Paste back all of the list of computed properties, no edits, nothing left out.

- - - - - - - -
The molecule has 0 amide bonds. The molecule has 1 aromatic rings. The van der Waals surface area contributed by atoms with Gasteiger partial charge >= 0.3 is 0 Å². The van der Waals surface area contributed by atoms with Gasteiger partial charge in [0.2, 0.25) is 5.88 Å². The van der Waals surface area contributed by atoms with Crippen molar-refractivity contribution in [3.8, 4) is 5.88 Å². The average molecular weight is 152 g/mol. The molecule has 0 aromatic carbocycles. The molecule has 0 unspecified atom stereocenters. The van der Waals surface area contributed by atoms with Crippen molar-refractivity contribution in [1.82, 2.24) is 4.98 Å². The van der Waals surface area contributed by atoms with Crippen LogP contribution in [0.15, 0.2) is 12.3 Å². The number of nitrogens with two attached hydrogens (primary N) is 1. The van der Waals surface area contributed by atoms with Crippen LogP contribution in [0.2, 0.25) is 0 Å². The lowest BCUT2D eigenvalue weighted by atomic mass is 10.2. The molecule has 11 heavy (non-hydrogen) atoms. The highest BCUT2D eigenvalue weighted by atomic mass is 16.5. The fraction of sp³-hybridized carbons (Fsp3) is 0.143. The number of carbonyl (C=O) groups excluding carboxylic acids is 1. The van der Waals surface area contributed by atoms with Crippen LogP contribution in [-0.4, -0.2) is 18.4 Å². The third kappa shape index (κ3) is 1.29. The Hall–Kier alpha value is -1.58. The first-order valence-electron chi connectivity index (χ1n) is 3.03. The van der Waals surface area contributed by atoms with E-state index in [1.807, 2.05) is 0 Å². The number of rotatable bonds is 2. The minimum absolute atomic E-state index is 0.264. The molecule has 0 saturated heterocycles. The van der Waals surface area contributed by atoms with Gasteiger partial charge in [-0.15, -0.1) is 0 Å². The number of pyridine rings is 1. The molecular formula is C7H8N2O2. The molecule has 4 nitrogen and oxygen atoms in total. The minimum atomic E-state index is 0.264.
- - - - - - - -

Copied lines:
The molecule has 0 amide bonds. The molecule has 1 aromatic rings. The van der Waals surface area contributed by atoms with Gasteiger partial charge >= 0.3 is 0 Å². The van der Waals surface area contributed by atoms with Gasteiger partial charge in [0.2, 0.25) is 5.88 Å². The van der Waals surface area contributed by atoms with Crippen molar-refractivity contribution in [3.8, 4) is 5.88 Å². The average molecular weight is 152 g/mol. The molecule has 0 aromatic carbocycles. The molecule has 0 unspecified atom stereocenters. The van der Waals surface area contributed by atoms with Crippen molar-refractivity contribution in [1.82, 2.24) is 4.98 Å². The van der Waals surface area contributed by atoms with Crippen LogP contribution in [0.15, 0.2) is 12.3 Å². The number of nitrogens with two attached hydrogens (primary N) is 1. The van der Waals surface area contributed by atoms with Crippen LogP contribution in [0.2, 0.25) is 0 Å². The lowest BCUT2D eigenvalue weighted by atomic mass is 10.2. The molecule has 11 heavy (non-hydrogen) atoms. The highest BCUT2D eigenvalue weighted by atomic mass is 16.5. The fraction of sp³-hybridized carbons (Fsp3) is 0.143. The number of carbonyl (C=O) groups excluding carboxylic acids is 1. The van der Waals surface area contributed by atoms with Crippen LogP contribution in [-0.4, -0.2) is 18.4 Å². The third kappa shape index (κ3) is 1.29. The Hall–Kier alpha value is -1.58. The first-order valence-electron chi connectivity index (χ1n) is 3.03. The van der Waals surface area contributed by atoms with E-state index in [1.807, 2.05) is 0 Å². The number of rotatable bonds is 2. The minimum absolute atomic E-state index is 0.264. The molecule has 0 saturated heterocycles. The van der Waals surface area contributed by atoms with Gasteiger partial charge in [-0.15, -0.1) is 0 Å². The number of pyridine rings is 1. The molecular formula is C7H8N2O2. The molecule has 4 nitrogen and oxygen atoms in total. The minimum atomic E-state index is 0.264.